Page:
There are many professions, pastimes, and hobbies, where the tools and equipment used are as important as any skill or passion one has for them. This is particularly true of landscaping where there are a number of tasks that would literally be impossible if it were not for the tools that are used to carry them out – just ask experienced landscapers principallandscapes.com.au.
For those of you who might be new to landscaping, or if you simply want to make sure that you have all the recommended tools needed for landscaping, here is a list of the 10 landscaping tools you should have.
#1 Wheelbarrow: Whether you are old or young, fit or have a body that seems to ache more and more these days, a wheelbarrow will be an essential aid for landscaping, especially when you need to move larger and heavier items from one part of your garden to another, including, ironically, your other tools.
#2 Digging Spade: Spades can come in several forms, but one which is going to be most helpful with regards to landscaping will be your digging spade. These are rectangular in shape and the flat front edge is ideal for pushing deep into the soil. If you can, try to find one which is made from stainless steel.
#3 Secateurs: As any gardener worth their salt will tell you, pruning back bushes, flowers, and shrubs that are overgrown or have an area that is dead and needs removing is an essential part of landscaping. Apart from keeping your garden tidy, it also allows these plants to grow afresh.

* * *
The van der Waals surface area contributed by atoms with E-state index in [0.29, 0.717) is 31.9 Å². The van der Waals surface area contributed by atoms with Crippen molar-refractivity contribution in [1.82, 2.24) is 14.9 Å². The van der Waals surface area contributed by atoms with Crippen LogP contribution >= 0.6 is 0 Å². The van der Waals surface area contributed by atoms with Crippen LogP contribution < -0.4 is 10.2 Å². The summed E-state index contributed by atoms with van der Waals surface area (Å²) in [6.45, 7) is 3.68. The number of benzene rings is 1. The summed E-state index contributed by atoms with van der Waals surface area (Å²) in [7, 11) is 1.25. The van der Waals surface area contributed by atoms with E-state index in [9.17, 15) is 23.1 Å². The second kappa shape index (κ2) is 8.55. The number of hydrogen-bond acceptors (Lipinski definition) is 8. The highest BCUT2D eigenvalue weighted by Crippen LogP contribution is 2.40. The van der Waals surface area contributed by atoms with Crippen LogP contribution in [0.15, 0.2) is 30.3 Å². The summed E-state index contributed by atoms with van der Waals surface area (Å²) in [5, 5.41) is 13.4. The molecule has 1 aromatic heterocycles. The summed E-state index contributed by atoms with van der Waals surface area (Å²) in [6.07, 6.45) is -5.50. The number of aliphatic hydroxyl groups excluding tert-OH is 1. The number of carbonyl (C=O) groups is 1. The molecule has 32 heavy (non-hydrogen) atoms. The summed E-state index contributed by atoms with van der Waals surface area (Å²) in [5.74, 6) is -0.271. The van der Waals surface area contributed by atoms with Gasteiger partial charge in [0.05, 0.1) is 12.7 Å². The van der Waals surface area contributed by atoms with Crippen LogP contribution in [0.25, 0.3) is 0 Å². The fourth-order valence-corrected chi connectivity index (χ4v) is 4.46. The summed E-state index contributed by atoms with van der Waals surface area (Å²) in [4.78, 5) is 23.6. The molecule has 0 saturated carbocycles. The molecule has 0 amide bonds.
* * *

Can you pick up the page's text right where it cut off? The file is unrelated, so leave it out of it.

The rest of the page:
#4 Trowel: Getting down on your knees when you want to plant new ones will require you to dig and clear some soil for each seedling, seed, or bulb, and to do that, you will want a quality trowel to dig the necessary planting holes.
If you’re thinking about re-developing your gardens and other outdoor areas, it’s worth thinking about adding a swimming pool. Although they might seem like a lot of work, pools are absolutely worth it in our opinions – especially if you live in one of Australia’s hotter cities.
However, it’s a great idea to speak with a professional swimming pool designer or landscaper, you could find on Landscape Association, before you commit to building a pool. There are numerous design considerations you have to work through before you come up with your final product, and it’s important to make sure you don’t neglect any of these.
Because of this, we’ve put together the following list of things to think about when you’re designing your new pool.
- Its Size
Although this might seem quite self-explanatory, it’s actually not. There is a wide range of things to keep in mind here, otherwise you will almost certainly run into problems.
- The size of your backyard. You obviously don’t want to build a pool that takes up your whole yard. Or maybe you do, whatever, but make sure this is at the front of your mind.
- What you’re planning on using it for. If you want to be able to swim laps in the morning before work, you will obviously need a much longer pool than if you just want somewhere to relax in the evening with a drink.
- Where you want to put it. Again, this is quite obvious, but you need to ensure your pool, along with any paths, fences and garden beds, fit where you want it to go.
Once you’ve decided how big your pool is going to be, you can move on to the next step.
Having pot plants in your home is not a new phenomenon. The concept has been around since time began, with the Greeks livening up their palaces with garden pots, and Victorians having a love affair with potted ferns.
There has never been a time when plants were not welcome inside. But within reason, of course. While the number of plants has lessened as we move from potted plant paradises to concrete jungles, there are still many reasons to keep the trend for indoor plants alive. They have too many benefits to leave behind. Here are a few of the many standout ones below.
They Help Us to Breathe